Church leaders on Thursday deplored the violence. "It is disgraceful that Marxist student outfits are attacking minority institutions that are serving the society," said Changanassery Archbishop Joseph Powathil, who is also the chairman of the Education Commission of the Kerala Catholic Bishops Council.

"This seems to be an attempt to replace the rule of law with jungle law," Archbishop Powatil told Indian Catholic.

"Everybody should be ready for compromise. This vengeful reaction against the peaceful response to the anti-minority Act under the guise of the Professional College Act, with the silent nod of the government, is undemocratic," Archbishop Powathil said.

He said the ruling Marxist party in Kerala will have to pay the price for the decision to resort to violent methods following an unfavourable court verdict.

Verapoly Archbishop Daniel Acharuparambil also expressed concern over the growing intolerance against private educational institutions runs by Church groups in Kerala.

"Attacking our educational institutions is not an answer to settle problems associated with student admissions," he said.

The Kerala Catholic Youth Movement said the government should not allow anybody to take law into their hands. "The progressive student movements should give up vandalism and violence," KCYM president John Britto said.

Changanassery Archbishop Powathil, who is also the chairman of the Inter-Church Education Council said that the reason for the church approaching the court on the Self-Financing Colleges Act is the conviction that minority rights are at stake.

Even while reserving his comments on Tuesday's High Court Single Bench verdict on the self-financing colleges issue, maintaining that more time was needed to study the court order, Archbishop Powathil said that what the Church wanted by approaching the court was to point out a wrong committed by the government.

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Tuesday, July 18, 2006

Youths in India Set Fire to Orphanage, Harass Girls

EMI institution suffers $8,602 in damages; court warns Rajasthan official.

NEW DELHI, July 17 (Compass Direct News) – Unidentified youths early on July 6 harassed girls and launched an arson attack at the orphanage of Emmanuel Mission International in Rajasthan state's Kota district.

The incident took place at 2 a.m. when at least six youths tried to enter the girls' dormitory at the orphanage, Saji Kutty of EMI told Compass.

Kutty said one of the young men climbed on to the drainage pipe, reached the window of a room and knocked with a stick. The girls woke up and shouted, after which he got down and, along with the others, started throwing stones at the window.

Later, the youths set a tire on fire and threw it inside the generator room. A generator panel and transformer caught fire and were destroyed, a loss estimated at 400,000 rupees (US$8,602), Kutty said.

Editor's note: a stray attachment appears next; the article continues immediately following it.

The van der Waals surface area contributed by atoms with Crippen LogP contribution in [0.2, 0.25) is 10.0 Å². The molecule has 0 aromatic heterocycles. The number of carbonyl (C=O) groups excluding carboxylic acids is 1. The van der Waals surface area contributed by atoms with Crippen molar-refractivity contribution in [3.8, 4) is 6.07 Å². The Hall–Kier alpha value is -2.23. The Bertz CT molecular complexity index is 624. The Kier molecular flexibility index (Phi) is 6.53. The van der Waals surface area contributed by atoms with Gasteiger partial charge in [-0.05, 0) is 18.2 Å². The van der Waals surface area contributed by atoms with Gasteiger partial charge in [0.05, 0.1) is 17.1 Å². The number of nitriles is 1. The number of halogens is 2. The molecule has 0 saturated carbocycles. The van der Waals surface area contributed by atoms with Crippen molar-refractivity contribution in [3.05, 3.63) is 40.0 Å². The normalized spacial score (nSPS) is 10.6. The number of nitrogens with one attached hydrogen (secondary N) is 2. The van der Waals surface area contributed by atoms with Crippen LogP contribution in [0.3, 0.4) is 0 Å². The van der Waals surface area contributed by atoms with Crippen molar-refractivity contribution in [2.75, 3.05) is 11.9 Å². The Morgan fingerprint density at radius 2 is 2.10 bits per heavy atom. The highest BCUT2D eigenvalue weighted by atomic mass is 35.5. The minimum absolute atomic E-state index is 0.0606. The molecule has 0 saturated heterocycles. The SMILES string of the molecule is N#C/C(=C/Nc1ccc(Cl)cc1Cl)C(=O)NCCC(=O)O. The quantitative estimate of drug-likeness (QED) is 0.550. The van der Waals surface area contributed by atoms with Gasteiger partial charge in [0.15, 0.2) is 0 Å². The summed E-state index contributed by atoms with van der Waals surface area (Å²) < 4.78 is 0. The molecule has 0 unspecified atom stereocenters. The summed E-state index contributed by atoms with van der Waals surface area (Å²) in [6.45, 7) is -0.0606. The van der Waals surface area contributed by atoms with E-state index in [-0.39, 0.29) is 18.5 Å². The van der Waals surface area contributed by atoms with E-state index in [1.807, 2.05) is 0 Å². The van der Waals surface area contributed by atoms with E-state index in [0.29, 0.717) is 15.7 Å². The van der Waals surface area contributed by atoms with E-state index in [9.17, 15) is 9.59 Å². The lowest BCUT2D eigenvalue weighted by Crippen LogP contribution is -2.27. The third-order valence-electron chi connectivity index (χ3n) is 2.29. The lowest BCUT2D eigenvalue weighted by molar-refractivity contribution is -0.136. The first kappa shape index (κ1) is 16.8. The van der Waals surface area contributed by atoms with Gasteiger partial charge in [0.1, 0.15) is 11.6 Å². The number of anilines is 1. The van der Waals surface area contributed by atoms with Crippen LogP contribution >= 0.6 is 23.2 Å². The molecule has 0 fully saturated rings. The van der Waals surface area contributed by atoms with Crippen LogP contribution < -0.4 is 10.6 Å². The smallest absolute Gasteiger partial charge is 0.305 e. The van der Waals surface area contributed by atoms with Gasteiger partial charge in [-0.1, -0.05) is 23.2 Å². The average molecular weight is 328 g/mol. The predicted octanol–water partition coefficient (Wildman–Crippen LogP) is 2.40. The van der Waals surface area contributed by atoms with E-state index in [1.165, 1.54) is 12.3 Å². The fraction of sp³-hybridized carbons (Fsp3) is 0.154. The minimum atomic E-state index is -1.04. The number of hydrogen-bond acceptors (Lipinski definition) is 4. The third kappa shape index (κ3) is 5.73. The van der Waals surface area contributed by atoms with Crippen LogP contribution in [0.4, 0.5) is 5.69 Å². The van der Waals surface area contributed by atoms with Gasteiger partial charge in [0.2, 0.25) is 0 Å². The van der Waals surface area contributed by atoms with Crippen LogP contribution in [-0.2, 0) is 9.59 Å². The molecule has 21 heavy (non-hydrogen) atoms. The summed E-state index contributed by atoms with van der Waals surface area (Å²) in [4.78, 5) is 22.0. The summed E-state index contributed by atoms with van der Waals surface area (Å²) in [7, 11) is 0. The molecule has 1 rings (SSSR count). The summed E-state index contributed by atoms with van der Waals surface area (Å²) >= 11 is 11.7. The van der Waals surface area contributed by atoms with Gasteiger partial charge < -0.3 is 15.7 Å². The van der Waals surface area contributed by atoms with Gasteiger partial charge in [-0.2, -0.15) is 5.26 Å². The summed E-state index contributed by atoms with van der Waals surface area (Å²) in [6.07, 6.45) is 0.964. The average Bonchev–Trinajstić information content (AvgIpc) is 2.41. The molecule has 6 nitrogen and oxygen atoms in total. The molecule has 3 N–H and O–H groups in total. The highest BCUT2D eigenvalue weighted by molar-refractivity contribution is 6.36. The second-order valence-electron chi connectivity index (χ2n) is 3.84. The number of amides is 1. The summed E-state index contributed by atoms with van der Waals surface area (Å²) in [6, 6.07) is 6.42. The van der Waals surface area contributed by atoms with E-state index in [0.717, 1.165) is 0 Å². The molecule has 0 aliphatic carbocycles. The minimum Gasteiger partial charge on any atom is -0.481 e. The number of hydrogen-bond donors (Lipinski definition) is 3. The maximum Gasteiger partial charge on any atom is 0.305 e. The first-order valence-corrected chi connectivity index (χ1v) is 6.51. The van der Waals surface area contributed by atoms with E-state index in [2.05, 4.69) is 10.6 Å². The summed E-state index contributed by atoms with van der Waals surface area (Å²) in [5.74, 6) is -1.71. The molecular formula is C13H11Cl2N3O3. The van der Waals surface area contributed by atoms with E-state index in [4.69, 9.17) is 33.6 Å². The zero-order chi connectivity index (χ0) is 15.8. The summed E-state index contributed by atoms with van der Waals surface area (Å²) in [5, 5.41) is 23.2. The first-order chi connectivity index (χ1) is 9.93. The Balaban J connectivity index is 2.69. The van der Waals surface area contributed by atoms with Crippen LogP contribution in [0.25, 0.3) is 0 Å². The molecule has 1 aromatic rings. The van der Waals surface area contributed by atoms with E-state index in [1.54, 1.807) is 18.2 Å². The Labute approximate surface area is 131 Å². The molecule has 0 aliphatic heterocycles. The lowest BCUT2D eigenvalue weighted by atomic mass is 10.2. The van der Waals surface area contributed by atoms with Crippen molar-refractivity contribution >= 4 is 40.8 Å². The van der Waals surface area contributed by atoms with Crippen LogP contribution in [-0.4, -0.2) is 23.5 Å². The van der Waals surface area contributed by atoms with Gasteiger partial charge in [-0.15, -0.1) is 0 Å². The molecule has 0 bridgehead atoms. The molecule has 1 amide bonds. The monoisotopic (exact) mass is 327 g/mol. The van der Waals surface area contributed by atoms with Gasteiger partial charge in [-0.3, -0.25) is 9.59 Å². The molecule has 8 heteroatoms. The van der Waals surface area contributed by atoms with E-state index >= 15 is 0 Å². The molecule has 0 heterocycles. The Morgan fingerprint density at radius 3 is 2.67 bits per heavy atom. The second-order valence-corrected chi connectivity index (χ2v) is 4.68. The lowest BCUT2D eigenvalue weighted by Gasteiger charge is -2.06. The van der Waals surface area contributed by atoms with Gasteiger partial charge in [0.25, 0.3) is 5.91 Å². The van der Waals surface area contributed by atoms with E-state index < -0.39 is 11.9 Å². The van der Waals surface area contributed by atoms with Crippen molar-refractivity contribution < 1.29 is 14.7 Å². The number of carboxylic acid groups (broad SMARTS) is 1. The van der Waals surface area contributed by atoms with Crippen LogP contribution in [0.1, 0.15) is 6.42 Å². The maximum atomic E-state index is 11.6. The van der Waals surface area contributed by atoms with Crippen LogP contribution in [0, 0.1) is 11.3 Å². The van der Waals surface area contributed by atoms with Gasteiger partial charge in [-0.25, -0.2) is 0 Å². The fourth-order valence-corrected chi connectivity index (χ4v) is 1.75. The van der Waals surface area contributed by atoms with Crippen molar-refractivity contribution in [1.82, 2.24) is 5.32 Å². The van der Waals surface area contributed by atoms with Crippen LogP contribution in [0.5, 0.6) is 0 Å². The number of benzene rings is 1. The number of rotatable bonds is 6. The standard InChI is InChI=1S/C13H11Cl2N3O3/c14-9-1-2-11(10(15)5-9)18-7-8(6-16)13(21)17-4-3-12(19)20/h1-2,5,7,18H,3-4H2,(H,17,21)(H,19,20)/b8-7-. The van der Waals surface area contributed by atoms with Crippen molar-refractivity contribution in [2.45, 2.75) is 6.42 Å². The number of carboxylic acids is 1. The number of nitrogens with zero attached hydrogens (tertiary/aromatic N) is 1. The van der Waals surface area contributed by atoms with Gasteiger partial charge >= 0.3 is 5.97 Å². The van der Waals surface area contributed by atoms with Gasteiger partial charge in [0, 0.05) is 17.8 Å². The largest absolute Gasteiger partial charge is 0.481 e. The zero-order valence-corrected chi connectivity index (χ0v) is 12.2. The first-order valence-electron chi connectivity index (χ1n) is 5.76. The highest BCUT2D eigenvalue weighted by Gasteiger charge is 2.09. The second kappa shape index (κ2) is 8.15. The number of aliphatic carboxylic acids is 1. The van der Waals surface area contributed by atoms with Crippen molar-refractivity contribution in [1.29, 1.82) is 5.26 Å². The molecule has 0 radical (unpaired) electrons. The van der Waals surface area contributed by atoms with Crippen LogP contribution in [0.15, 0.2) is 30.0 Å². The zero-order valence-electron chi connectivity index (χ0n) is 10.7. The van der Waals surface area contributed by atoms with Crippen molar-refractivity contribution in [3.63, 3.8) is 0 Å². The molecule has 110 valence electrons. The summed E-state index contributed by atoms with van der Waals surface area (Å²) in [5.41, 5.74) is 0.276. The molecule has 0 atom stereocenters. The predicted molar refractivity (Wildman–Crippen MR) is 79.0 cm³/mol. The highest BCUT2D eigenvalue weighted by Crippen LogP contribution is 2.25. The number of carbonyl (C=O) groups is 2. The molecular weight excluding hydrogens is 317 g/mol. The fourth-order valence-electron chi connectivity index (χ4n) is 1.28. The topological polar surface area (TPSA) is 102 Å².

When Kutty went to the Udyog Nagar police station to lodge a complaint, police refused to file a First Information Report (FIR).

"They just received our written complaint and did not even give us a signed copy of it," Kutty said.

The EMI has sent copies of the complaint to concerned district and state authorities, including the Rajasthan State Women's Commission and the State Minorities Commission.

Officials of the social welfare department, who were appointed at the orphanage following a June 13 high court order, claimed that the fire was due to a short-circuit. But Kutty said, "We have fire-safety equipment installed in the building, which shuts off the power as soon as there is a short-circuit."

Kutty said he was concerned that the social welfare department has not appointed any female staff at the orphanage. Dinesh Rajpurohit, allegedly an active member of Hindu extremist organization Matantaran Virodhi Manch (Anti-Conversion Front), is the leader of the official team overseeing the orphanage.

Kutty said that ever since government officials had been appointed at the orphanage, Hindu fundamentalists had been frequenting the compound and harassing EMI staff and inmates.

He also said the contract for food and other items had been given to those close to Hindu extremist organizations.

Another EMI worker, James Abraham, had earlier written to Kota district officials alleging that Rajpurohit visited the orphanage with several members of the Anti-Conversion Front on June 21.

"They [the extremists] went straight into the girls' hostel and into their rooms without knocking on their doors," Abraham had said. "They also passed obscene remarks."

When EMI staff objected, the extremists threatened to file false cases against them and claimed that the girls were "not safe" under EMI management.

The Global Council of Indian Christians has demanded an independent inquiry into incidents of harassment of EMI by administration and Hindu extremists.

Dilawar Warned

Rajasthan Patrika, a regional daily, on July 7 reported that the Rajasthan High Court had issued a warning to the Social Welfare Department and its director, Madan Dilawar, in a petition charging him with instigating people against minorities, including Christians.